Redfin analyzed a sample of more than 1 million Redfin.com users searching for homes across 75 metro areas from January through March. Users must have viewed at least 10 listings during the quarter. We also excluded locations that in aggregate represented less than 20 percent of a user’s searches. We determined the home metro by mapping the user’s IP address of the most common location they searched from. If a user was searching in more than one metro, we accounted for the share of searches in each metro. Combined Statistical Areas (as defined here) must have had at least 500 users either searching from or in that metro during the first quarter.

It’s worth noting that net inflow and outflow data does not account for Redfin’s market share or the population of metro areas. In metros where Redfin has a larger number of website visitors, we may have a higher volume of inbound and outbound searches than in metros that are smaller or where Redfin has a smaller user base. The U.S. Census Bureau measures net migration flows, which is a common practice when analyzing migratory patterns.

The post Denver Joins Seattle and San Francisco as a Tech Hub with More People Looking to Move Out than Move In appeared first on Redfin Real-Time.

https://www.redfin.com/blog/2018/05/virginia-beach-memphis-and-indianapolis-are-the-most-affordable-housing-markets-for-veterans.html

Of the more than 600,000 homes currently listed for sale in the 45 most populous metro areas, only 8.9 percent are affordable to someone earning the local median veteran income. This is down from 27.4 percent in 2012. Since then, home prices have grown by 55.3 percent in these metros, far outpacing the 1.6 percent increase in veterans median incomes from 2012 to 2016. Every market in our analysis posted a decrease in its share of listings affordable to veterans in the last six years.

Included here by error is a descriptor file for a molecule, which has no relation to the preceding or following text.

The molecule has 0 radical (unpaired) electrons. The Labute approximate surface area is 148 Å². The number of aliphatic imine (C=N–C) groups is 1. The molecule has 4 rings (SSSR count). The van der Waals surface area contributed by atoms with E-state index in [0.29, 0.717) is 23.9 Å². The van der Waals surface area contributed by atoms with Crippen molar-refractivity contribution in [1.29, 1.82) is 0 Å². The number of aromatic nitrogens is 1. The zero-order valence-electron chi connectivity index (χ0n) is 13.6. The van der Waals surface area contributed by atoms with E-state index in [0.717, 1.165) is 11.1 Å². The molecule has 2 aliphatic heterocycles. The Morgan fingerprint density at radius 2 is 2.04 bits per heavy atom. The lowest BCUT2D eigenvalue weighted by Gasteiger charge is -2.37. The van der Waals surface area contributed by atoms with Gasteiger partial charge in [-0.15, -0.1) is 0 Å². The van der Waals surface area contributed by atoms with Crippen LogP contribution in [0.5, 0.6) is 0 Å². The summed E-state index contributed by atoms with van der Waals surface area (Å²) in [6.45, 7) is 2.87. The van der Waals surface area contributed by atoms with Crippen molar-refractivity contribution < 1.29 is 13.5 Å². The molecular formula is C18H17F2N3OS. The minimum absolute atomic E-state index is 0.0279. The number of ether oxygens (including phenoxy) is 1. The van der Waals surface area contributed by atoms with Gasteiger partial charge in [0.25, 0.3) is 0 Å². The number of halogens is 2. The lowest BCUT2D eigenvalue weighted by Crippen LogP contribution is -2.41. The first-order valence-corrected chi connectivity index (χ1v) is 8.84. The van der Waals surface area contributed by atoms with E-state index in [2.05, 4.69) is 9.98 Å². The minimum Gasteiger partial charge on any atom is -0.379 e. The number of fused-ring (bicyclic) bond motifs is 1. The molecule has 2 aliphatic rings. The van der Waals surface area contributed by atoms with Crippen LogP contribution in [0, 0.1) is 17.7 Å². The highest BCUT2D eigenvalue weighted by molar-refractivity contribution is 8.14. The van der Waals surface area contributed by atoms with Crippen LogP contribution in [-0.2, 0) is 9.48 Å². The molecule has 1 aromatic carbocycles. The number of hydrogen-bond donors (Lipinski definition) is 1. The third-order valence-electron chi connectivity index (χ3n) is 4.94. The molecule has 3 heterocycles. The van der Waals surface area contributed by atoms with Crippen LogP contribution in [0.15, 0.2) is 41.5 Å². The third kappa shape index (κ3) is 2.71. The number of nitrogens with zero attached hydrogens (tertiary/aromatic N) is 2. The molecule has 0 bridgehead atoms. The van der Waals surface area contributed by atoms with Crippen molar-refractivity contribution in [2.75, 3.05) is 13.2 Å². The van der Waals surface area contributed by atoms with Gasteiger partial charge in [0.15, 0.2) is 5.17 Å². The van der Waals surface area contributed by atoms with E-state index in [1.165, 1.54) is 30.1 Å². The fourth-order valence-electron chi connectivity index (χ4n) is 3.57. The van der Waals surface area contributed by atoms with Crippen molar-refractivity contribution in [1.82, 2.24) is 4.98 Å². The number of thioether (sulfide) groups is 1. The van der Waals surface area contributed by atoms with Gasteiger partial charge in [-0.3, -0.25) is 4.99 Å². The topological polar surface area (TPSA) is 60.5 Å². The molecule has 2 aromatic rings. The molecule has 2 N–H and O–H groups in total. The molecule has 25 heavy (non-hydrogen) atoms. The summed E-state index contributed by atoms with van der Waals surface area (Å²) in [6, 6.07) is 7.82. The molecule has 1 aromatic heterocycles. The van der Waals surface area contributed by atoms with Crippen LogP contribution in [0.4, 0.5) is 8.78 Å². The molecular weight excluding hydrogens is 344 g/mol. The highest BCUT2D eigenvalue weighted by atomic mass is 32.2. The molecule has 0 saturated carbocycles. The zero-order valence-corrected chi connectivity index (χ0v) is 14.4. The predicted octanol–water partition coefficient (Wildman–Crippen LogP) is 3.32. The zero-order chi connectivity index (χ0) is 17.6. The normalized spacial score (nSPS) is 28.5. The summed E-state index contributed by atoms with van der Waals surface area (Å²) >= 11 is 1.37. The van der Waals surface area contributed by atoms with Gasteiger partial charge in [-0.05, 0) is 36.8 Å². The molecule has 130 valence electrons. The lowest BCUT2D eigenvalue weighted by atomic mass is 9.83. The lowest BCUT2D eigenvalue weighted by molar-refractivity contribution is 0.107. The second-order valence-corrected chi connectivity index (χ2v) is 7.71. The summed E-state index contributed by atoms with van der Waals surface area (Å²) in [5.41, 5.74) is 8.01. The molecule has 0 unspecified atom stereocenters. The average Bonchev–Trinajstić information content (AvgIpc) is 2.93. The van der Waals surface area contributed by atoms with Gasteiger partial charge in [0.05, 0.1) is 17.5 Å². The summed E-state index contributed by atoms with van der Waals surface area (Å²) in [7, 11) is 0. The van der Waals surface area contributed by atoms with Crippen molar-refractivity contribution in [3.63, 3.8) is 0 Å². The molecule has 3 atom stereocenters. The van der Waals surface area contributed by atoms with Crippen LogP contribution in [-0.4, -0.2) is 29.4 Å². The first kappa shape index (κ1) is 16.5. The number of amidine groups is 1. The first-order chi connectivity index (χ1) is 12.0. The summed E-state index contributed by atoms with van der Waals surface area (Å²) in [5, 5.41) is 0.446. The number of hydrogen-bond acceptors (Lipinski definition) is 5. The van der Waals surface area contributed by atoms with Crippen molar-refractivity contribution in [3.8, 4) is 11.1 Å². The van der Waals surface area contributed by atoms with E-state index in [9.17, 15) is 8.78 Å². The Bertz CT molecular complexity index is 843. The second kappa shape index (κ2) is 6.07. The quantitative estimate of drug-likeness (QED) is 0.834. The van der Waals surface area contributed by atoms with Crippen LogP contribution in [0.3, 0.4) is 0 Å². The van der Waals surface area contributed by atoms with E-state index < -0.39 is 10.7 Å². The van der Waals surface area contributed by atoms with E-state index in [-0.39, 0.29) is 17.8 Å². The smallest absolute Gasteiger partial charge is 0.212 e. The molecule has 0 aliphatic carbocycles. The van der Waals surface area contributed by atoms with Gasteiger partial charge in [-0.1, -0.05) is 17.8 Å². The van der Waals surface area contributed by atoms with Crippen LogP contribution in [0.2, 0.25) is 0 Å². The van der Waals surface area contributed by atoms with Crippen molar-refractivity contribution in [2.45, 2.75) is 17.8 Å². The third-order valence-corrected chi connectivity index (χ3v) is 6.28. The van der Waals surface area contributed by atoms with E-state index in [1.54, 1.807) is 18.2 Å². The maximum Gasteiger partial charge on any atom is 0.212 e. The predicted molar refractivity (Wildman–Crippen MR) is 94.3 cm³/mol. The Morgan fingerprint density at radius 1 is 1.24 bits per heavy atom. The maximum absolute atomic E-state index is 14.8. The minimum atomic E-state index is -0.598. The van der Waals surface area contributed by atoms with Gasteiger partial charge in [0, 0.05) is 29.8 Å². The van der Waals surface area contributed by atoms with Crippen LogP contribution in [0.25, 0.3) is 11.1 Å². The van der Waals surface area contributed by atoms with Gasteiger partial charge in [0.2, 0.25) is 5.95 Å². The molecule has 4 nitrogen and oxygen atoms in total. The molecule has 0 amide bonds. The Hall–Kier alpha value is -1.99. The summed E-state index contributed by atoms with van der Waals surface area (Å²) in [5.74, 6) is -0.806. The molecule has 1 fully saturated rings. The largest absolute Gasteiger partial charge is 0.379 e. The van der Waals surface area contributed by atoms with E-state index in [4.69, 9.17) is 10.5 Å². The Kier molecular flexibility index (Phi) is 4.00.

“The affordability of VA loans is a major reason why the homeownership rate among veterans has historically been higher than for the general population. But this may be changing,” said Redfin chief economist Nela Richardson. “Homeownership among active-duty military declined significantly during the housing crisis and remains at historic lows. Veteran homebuyers are battling affordability as the fast pace, high prices and low inventory in today’s market make it hard to compete with all-cash buyers. U.S. housing policy should continue to ensure that the people who serve our country also have the opportunity to invest in our country through homeownership.”

Virginia Beach is the most affordable metro for veterans, with 38.1 percent of homes for sale affordable, followed by Memphis (36.3%), Indianapolis (26%) and Louisville (25.3%).

Virginia Beach is the San Diego of the East Coast with several bases representing virtually all branches of the military,” said Redfin Virginia Beach agent Jordan Hammond. “For veteran home buyers transferring to the area, Virginia Beach is the perfect location. Not only is it close to the water and the nation’s capital, but it offers a much lower cost of living than California, where many are moving from.”